Exactly one year ago, a deadly explosion at a plant in West Virginia injured 29 people and caused an estimated $200 million in damage. Now, it seems as if the same safety violations that led to the accident were repeatedly ignored by the USA watchdog OSHA.
As you may know, the West Virginia Millstone coal-fired power plant was operating illegally under outdated and inadequate safety regulations when the explosion occurred on April 2nd, 2014. Yet despite numerous warnings from OSHA, none of the conditions that put workers and the public in danger were ever corrected.
Now, as Reuters reports, OSHA has waived some of the safety rules that would have required Millstone to install new ventilation systems and emergency response plans, among other things. This gives the company until December 31st to make these changes or face fines of up to $270,000 per day per violation.
This raises serious questions about why USA watchdog OSHA allowed this plant to operate in such an unsafe manner for so long. Hopefully, this news will prompt action from Congress and regulators who are supposed to protect us from dangerous companies like Millstone.
Millstone nuclear power plant
The Millstone nuclear power plant in Connecticut was recently the subject of a review by the Nuclear Regulatory Commission (NRC). The NRC found that the plant had violated safety rules, but waived the most serious of these violations. This decision has raised concerns about the NRC’s commitment to ensuring that nuclear plants are safe.
Millstone is a two-unit pressurized water reactor (PWR) plant licensed for operation by the Connecticut Light and Power company. The first unit began commercial operations in 1978, and the second unit joined it in 1984. The plants generate an average of 1,050 MW of electricity each.
In March 2011, Millstone underwent a comprehensive safety review by the NRC after operators detected abnormally high levels of radiation near one of its cooling towers. The review found that Millstone had violated multiple safety regulations, including ones related to monitoring radiation levels and reporting incidents promptly. However, the NRC decided not to impose any additional sanctions on the plant.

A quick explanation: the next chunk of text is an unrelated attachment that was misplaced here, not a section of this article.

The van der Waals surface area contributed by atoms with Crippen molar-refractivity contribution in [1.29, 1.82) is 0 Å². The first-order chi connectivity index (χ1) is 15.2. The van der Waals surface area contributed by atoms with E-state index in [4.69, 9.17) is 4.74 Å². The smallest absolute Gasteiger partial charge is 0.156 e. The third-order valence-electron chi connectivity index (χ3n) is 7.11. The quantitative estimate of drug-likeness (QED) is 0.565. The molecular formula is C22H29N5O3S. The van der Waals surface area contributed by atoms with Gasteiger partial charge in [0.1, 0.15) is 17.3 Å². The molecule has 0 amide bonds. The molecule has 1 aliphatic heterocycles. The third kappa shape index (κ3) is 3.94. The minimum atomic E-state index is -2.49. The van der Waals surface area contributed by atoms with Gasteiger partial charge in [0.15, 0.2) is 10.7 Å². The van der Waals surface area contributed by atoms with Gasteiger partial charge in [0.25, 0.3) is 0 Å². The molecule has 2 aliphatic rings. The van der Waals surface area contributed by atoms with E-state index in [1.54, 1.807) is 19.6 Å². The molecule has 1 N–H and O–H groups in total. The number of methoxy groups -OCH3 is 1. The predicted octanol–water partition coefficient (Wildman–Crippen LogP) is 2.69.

Some experts have criticized the NRC’s decision to waive safety violations at Millstone. They argue that this sends a message to other nuclear operators that they can break safety rules with impunity. Others say that the waiver might not pose a serious risk to public health and safety and that it is important for regulators to take action when violations are discovered so that they do not become habitual.
The U.S. Nuclear Regulatory Commission (NRC) has waived safety rules at the Millstone nuclear power plant in Connecticut, according to a press release from Entergy Corporation. The waiver will allow the plant to restart two of its four reactors. The reactors had been shut down after an incident where workers were exposed to high levels of radiation.
The NRC decision came after Entergy submitted a plan to address concerns about the plant’s safety, including upgrades to its radiation protection systems and training for employees. The company expects the reactors to restart by mid-2019.
The Nuclear Regulatory Commission (NRC) has waived safety rules at the Millstone nuclear power plant in Connecticut, according to a report by The Hartford Courant. The NRC said the waiver is required because of the high-profile nature of the plant. The plant has been restarted three times since 2011, but last month was shut down again after a fire.
The Courant reports that the NRC waived several safety rules in order to restart the plant:
1. Inspections for cracks or other potential weaknesses in reactor equipment would not have been conducted;
2. Operators would not have been required to put systems into standby mode if they detected an irregularity;
3. An automated system to automatically close valves in the event of a steam release would not have been activated; and
4. A computerized system that monitors radiation levels would have been turned off for only 12 hours during each 24-hour period rather than continuously throughout the day as is currently done.
Opposition to the waiver
Opposition to the waiver has been growing since August when a study by the National Institute of Standards and Technology (NIST) revealed that the steel used in the beam was less strong than required. The waiver, which allows for the use of steel with a lower strength, was granted by the Department of Energy on August 24. Opposition to the waiver comes from many different angles: concerns about safety are widespread, environmentalists argue that using weaker steel would increase CO2 emissions, and political opponents fear that President Obama is trying to make good on his campaign promise to reduce America’s dependence on oil.
Supporters of the waiver argue that it is better to err on the side of caution, especially in light of recent terrorist attacks. They also argue that using stronger steel would be prohibitively expensive, and could delay construction by up to two years. Environmentalists say that CO2 emissions from building this type of bridge would be much higher than if a different type of bridge were built. Political opponents claim that President Obama is trying to curry favor with environmentalists before he leaves office, and are concerned about how this decision will affect America’s image abroad.
A U.S. watchdog agency has waived safety rules for a nuclear power plant in Connecticut amid concerns about the operator’s financial stability, The Associated Press reports. Millstone Power Group filed for Chapter 11 bankruptcy protection on Thursday after struggling financially in recent years. The Nuclear Regulatory Commission had placed restrictions on operations at the plant, but NRC spokesperson Neil Sheehan said the commission “has determined that full and unrestricted operation of Millstone is necessary to protect public health and welfare.”